Agnes van den Hoogen is an A Professor & researcher at Wilhelmina Children’s Hospital, a senior academic lecturer in Clinical Health Science at Utrecht University (UU), The Netherlands and distinguished Professor at Hunan Childrens Hospital in Changsha, Hunan province, China as well as affiliated with the School of Nursing and Midwifery, Faculty of Health, University of Plymouth, UK. Moreover, she graduated in Clinical Health Science (Cardiff University, Wales, UK) and holds a PhD from the medical faculty of Utrecht University, The Netherlands. Her research line is parent and family participation in all areas of clinical care, education, and research. As member of the Scientific Advisory Board of the EFCNI (European Foundation for the Care of Newborn Infants), she is also involved as Vice Chair for Standards of Care for Newborn Health in Europe regarding ‘Education and Training for nurses and midwives’. Additionally, Professor van den Hoogen is member of the WHO working group for Maternal Health and Newborns and is involved in WHO development of Goal for child survival, to reduce Global Maternal, Neonatal, and Child Morbidity and Mortality. Professor van den Hoogen is chair of the section Nursing and Health care professionals of the European Society for Paediatric Research (ESPR), and as past president of the European Society for Paediatric and Neonatal Intensive Care (ESPNIC), she is still involved in many societies.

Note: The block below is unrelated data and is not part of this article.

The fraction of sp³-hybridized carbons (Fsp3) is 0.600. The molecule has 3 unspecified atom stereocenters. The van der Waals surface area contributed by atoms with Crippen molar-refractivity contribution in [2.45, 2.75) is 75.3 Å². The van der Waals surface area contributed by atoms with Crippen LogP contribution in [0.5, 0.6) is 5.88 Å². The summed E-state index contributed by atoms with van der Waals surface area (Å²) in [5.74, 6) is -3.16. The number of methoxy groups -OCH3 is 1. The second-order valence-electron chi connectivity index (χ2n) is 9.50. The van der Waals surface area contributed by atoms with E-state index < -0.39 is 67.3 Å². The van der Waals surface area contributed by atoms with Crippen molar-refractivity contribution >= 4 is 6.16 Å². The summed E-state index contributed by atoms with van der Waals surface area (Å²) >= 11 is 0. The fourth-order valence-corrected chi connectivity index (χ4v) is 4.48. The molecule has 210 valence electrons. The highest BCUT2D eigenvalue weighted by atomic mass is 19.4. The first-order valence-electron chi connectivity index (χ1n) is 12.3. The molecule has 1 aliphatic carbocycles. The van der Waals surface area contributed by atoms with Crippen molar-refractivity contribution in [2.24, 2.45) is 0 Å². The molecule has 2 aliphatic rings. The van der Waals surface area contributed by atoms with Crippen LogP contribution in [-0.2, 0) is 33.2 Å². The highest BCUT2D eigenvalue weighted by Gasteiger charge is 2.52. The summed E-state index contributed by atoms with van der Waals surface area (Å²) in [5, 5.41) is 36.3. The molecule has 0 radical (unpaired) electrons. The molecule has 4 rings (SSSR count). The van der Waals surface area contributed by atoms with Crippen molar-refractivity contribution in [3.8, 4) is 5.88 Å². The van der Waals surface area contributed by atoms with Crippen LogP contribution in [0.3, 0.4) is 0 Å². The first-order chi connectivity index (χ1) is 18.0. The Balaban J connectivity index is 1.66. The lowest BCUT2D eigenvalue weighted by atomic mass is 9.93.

|Spring 2023||Several meetings with Professor Luc Zimmermann and nurse specialist from St Antonius Hospital in Nieuwegein, the Netherlands. Ongoing support to incorporate the standards for NICU design in the rebuilding of the maternity ward, as well as translating the standards.||Nieuwegein, the Netherlands|
We thank A Professor van den Hoogen for her outstanding efforts to raise awareness for the ESCNH in the Netherlands. She paves the way for the implementation of the ESCNH through her substantial work in educating and teaching generations of nurses and midwives as well as her continued advocacy to improve maternal and newborn health worldwide.